Space propulsion startup Ursa Major is expanding its offerings to include solid rocket motors. The company, which has long been known for its hypersonic technology and rocket engines, today announced Lynx, a new approach to producing solid rocket motors more quickly and flexibly than traditional industrial methods.
According to Joe Laurienti, founder and CEO of Ursa Major, the company has been exploring the solid rocket motor space for about two years now. In summer 2021, the US Department of Defense approached the company with a demand signal for its expertise in this area. Laurienti said that Ursa Major’s past work on hypersonics and space projects had caught the attention of DoD, which wanted to know what they thought about solid rocket motors.
So why are solid rocket motors? Ursa Major saw a need in the broader industrial base to be able to manufacture more solid rocket motors (SRMs) in order to equip allies and maintain a large enough US stockpile to deter adversaries such as China. However, rather than building individual SRMs, Ursa Major is taking a different approach by using Lynx, a manufacturing process that will allow them to produce SRMs quickly and easily in a factory that can be easily reconfigured for different types of motors.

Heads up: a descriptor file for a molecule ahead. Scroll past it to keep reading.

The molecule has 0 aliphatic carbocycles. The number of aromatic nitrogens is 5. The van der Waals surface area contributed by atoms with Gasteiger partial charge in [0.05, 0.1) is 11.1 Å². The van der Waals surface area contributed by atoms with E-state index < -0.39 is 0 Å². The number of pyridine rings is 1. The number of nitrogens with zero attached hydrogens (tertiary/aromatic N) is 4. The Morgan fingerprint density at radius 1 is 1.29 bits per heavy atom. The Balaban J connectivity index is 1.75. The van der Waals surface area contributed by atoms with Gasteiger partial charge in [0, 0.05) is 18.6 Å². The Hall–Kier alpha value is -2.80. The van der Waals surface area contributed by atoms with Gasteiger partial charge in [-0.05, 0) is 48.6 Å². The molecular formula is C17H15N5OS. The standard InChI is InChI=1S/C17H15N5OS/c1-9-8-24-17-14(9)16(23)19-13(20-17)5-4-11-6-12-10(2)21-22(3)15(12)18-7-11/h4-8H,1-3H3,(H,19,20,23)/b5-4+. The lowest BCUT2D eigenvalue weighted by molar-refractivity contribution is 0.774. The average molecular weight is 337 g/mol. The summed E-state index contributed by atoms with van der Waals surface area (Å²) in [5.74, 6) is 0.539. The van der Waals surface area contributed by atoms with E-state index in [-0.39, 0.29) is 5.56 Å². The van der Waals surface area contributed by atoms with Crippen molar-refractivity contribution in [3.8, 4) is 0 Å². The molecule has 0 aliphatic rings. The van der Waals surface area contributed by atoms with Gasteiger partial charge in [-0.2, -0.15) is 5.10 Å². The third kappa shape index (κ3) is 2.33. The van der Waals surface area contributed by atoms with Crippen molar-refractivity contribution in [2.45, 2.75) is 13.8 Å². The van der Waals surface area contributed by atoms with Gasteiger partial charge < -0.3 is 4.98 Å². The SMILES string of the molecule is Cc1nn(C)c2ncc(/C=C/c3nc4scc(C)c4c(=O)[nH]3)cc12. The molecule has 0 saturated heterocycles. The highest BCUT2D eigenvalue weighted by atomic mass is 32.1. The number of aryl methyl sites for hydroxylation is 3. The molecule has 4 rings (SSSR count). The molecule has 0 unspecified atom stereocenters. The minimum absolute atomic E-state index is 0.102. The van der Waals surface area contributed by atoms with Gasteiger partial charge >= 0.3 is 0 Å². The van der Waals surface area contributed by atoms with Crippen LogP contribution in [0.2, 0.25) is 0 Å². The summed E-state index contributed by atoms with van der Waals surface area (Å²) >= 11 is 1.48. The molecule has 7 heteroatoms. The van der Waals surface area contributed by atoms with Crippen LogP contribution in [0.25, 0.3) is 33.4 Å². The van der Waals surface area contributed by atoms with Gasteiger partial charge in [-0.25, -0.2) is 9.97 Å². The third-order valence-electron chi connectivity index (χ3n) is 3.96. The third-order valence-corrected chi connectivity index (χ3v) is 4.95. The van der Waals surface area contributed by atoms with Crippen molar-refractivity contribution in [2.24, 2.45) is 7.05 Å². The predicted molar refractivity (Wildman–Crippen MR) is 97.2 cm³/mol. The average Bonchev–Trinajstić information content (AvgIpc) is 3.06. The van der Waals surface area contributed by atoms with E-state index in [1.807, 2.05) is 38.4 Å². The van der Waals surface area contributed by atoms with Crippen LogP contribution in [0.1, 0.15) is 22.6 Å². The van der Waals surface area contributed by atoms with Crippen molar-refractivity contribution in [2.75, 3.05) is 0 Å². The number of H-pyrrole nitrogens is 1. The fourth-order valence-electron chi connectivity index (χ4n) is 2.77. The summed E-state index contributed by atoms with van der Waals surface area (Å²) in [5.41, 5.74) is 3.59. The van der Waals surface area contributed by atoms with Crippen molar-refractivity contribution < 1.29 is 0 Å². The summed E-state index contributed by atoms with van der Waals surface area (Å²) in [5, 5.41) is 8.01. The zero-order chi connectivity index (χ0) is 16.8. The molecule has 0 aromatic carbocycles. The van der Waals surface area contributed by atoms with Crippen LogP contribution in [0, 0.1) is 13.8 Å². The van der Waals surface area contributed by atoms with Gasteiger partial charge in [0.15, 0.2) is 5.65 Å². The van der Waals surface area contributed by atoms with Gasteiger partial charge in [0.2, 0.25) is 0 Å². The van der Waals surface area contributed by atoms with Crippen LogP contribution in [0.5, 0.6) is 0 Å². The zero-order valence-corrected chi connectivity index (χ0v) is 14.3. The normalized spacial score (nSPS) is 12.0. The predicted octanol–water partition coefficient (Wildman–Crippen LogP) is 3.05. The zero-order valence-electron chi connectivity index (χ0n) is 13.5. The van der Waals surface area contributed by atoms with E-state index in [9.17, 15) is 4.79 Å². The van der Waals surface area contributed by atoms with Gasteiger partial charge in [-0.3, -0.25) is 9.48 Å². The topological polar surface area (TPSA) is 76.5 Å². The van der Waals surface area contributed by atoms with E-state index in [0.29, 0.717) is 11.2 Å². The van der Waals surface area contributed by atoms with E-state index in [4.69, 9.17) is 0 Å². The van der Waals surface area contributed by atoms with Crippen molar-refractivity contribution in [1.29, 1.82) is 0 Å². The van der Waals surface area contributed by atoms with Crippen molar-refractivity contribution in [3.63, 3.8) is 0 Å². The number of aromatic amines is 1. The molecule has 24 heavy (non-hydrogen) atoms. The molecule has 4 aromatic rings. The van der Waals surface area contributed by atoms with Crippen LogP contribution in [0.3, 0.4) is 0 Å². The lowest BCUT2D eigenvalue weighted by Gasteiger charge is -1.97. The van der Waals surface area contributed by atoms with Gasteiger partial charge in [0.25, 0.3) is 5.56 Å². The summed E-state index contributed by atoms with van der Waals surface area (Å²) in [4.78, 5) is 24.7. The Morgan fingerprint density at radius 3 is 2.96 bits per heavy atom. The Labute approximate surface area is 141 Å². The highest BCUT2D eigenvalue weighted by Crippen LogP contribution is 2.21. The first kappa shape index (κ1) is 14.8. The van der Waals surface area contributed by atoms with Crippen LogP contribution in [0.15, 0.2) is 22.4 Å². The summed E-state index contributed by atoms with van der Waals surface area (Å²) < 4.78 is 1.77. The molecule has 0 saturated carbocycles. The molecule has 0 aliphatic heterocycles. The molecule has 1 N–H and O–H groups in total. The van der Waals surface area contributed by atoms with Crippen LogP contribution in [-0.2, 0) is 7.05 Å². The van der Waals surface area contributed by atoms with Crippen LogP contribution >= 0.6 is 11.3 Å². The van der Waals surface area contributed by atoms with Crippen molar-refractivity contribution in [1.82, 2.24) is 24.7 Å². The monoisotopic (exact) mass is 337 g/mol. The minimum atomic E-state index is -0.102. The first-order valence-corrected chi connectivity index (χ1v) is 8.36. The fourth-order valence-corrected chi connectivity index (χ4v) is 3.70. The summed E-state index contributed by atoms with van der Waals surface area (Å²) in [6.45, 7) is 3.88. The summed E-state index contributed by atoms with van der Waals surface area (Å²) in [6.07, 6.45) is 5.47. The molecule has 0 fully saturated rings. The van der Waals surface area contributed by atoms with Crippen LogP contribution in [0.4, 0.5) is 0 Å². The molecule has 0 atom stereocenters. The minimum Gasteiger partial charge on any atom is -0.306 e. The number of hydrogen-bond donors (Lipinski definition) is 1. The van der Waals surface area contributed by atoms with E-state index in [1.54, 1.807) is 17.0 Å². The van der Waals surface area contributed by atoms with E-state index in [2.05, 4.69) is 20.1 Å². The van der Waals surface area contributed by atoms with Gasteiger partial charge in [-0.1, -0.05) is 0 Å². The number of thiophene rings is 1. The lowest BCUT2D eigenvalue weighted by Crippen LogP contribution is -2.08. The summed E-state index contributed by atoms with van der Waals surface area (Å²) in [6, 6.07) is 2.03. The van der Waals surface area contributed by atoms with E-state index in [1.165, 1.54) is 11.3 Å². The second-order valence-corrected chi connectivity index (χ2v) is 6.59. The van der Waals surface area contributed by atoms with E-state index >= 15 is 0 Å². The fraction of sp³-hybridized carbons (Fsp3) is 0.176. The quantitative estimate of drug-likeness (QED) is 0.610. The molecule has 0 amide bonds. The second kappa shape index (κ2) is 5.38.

Lynx is not an individual motor but rather the manufacturing process that Ursa Major is using. It uses additive manufacturing technology to speed up production dramatically so that it can produce upwards of 1650 small SRMs per year using just one 3D printer. This technology allows for greater flexibility in terms of building multiple platforms from Stinger missiles all the way up to man-portable air defense systems on a single machine in quick succession. Laurienti explained that 3D printing allows them to take a complex 30-piece process down from ten steps to just two or three steps.
While Lynx may seem like an entirely new venture for Ursa Major, it doesn’t mean they are abandoning their space pursuits or hypersonics entirely. According to Laurienti, the company will continue with both areas while also utilizing some lessons learned during the rigorous qualifications process and streamlined production line required for building SRMs could help their space endeavors as well.